I cannot make any claim to accuracy for the materials that I have used to make these articles. In some cases, the journals go back 50 years. — Curtis Redgap
by Curtis Redgap
I had said that 1957 was about the last year for the Speedweeks in a previous installment. It was officially no longer recognized, but the madness on the sand went right on.
1957, 1958, and 1959 were challenging years for NASCAR and the American automobile industry, but when Bill France finished building the Daytona Beach race track in 1959, NASCAR got attention. This was the first super speedway. Nothing like the modified tri-oval track had ever been built before. Its turns were banked at 31 degrees, the most that construction equipment of the time could build.
As a prelude to the race, NASCAR heavily promoted the “assault on the beach,” a throwback to the old sand races and time trials. Chrysler had hardly participated in 1959, but they assaulted the Beach in February 1960 with six big 300Fs.
Henry Ford II was openly contemptuous of the AMA and its racing ban. He, then President of the AMA, came out and openly declared that he was “going to ignore the provisions of the AMA ban, and go racing in any manner he saw fit.” Only General Motors observed its provisions to the letter.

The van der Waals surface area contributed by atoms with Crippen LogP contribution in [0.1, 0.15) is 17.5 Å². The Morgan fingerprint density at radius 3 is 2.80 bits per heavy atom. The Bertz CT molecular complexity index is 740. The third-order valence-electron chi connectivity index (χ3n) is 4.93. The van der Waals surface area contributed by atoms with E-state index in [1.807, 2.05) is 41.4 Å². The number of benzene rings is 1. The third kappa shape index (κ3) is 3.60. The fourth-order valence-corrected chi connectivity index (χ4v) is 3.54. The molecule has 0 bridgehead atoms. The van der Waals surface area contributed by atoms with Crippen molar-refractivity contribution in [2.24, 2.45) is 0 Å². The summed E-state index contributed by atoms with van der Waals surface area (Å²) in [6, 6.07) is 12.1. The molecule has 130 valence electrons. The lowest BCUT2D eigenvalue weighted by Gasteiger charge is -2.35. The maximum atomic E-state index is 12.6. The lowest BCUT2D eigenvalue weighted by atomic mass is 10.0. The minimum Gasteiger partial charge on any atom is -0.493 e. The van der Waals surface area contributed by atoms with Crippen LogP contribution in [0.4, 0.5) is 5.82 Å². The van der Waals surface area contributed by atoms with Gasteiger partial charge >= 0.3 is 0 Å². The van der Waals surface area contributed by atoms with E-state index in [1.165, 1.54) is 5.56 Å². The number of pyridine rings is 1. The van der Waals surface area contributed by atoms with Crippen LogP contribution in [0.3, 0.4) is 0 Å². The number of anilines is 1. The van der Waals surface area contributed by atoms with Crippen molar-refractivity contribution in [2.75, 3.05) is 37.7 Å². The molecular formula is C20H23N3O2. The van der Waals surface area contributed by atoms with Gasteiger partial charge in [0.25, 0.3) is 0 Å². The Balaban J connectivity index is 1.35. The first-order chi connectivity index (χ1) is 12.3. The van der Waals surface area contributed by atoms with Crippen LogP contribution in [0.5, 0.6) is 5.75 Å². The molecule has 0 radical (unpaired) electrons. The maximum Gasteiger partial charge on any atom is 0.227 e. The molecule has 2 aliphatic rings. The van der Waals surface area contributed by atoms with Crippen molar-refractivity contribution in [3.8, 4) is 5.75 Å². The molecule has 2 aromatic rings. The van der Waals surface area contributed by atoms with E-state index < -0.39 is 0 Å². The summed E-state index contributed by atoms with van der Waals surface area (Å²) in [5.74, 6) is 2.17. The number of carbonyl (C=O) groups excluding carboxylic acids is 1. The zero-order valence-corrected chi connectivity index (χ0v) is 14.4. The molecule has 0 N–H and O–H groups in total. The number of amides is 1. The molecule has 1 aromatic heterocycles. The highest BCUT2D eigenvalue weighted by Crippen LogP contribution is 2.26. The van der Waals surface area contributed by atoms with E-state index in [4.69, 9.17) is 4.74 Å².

It was widely held that Henry Ford II put together the ban to frustrate General Motors. It worked, because Chevrolet and Pontiac were fairly dormant in their racing for a couple of years. Chrysler and Ford kept their hand in by using “police” components and “export” parts; Ford also openly developed engines designed especially for NASCAR. To keep pace with Ford, whatever a NASCAR team needed, Chrysler tried to develop it.
As an example of how Chrysler was operating then, a certain big camshaft manufacturer was grinding a model for the big V-8s that was putting out some tremendous numbers. Rather than go through the fits and jerks of trying to make a camshaft like that of their own, Chrysler simply bought it from the manufacturer, put their own parts number on it, and stuck in the parts bin as one of their own. This was smart marketing because the over the counter price was less expensive that if Chrysler had built it. That, my friends, is the way Chrysler should have been operating all the time.
In a way, Chevrolet, recognizing the potential for its V-8 in 1955, did exactly that. They made parts and bought aftermarket parts for racers, selling them as their own through a separate marketing group. Finally, Chrysler, through “Direct Connection,” began to compete with GM and Ford on the aftermarket.